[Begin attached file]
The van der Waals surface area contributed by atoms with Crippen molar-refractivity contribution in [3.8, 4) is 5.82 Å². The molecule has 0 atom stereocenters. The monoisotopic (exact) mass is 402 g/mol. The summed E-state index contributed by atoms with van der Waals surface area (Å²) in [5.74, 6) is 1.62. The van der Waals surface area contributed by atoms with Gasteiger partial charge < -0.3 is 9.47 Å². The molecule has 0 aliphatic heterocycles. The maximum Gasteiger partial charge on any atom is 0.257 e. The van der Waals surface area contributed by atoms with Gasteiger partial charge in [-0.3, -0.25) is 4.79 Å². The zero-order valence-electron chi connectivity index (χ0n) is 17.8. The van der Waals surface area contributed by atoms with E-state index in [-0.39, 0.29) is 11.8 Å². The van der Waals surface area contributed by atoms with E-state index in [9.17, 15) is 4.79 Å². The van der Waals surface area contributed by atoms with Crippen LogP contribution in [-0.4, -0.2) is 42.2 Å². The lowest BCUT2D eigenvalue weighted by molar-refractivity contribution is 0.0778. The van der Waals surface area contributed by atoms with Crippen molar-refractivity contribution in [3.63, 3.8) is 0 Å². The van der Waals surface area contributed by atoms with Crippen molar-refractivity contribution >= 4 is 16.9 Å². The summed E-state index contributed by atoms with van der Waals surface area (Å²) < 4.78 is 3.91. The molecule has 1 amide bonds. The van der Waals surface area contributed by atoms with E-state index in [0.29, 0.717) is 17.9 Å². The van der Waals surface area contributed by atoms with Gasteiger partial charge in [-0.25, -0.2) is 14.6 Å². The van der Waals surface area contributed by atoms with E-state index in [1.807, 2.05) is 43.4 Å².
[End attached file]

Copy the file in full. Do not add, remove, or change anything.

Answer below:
The van der Waals surface area contributed by atoms with Crippen molar-refractivity contribution in [3.8, 4) is 5.82 Å². The molecule has 0 atom stereocenters. The monoisotopic (exact) mass is 402 g/mol. The summed E-state index contributed by atoms with van der Waals surface area (Å²) in [5.74, 6) is 1.62. The van der Waals surface area contributed by atoms with Gasteiger partial charge < -0.3 is 9.47 Å². The molecule has 0 aliphatic heterocycles. The maximum Gasteiger partial charge on any atom is 0.257 e. The van der Waals surface area contributed by atoms with Gasteiger partial charge in [-0.3, -0.25) is 4.79 Å². The zero-order valence-electron chi connectivity index (χ0n) is 17.8. The van der Waals surface area contributed by atoms with E-state index in [-0.39, 0.29) is 11.8 Å². The van der Waals surface area contributed by atoms with E-state index in [9.17, 15) is 4.79 Å². The van der Waals surface area contributed by atoms with Crippen LogP contribution in [-0.4, -0.2) is 42.2 Å². The lowest BCUT2D eigenvalue weighted by molar-refractivity contribution is 0.0778. The van der Waals surface area contributed by atoms with Crippen molar-refractivity contribution in [3.63, 3.8) is 0 Å². The van der Waals surface area contributed by atoms with Crippen molar-refractivity contribution >= 4 is 16.9 Å². The summed E-state index contributed by atoms with van der Waals surface area (Å²) < 4.78 is 3.91. The molecule has 1 amide bonds. The van der Waals surface area contributed by atoms with E-state index in [0.29, 0.717) is 17.9 Å². The van der Waals surface area contributed by atoms with Gasteiger partial charge in [-0.25, -0.2) is 14.6 Å². The van der Waals surface area contributed by atoms with E-state index in [1.807, 2.05) is 43.4 Å².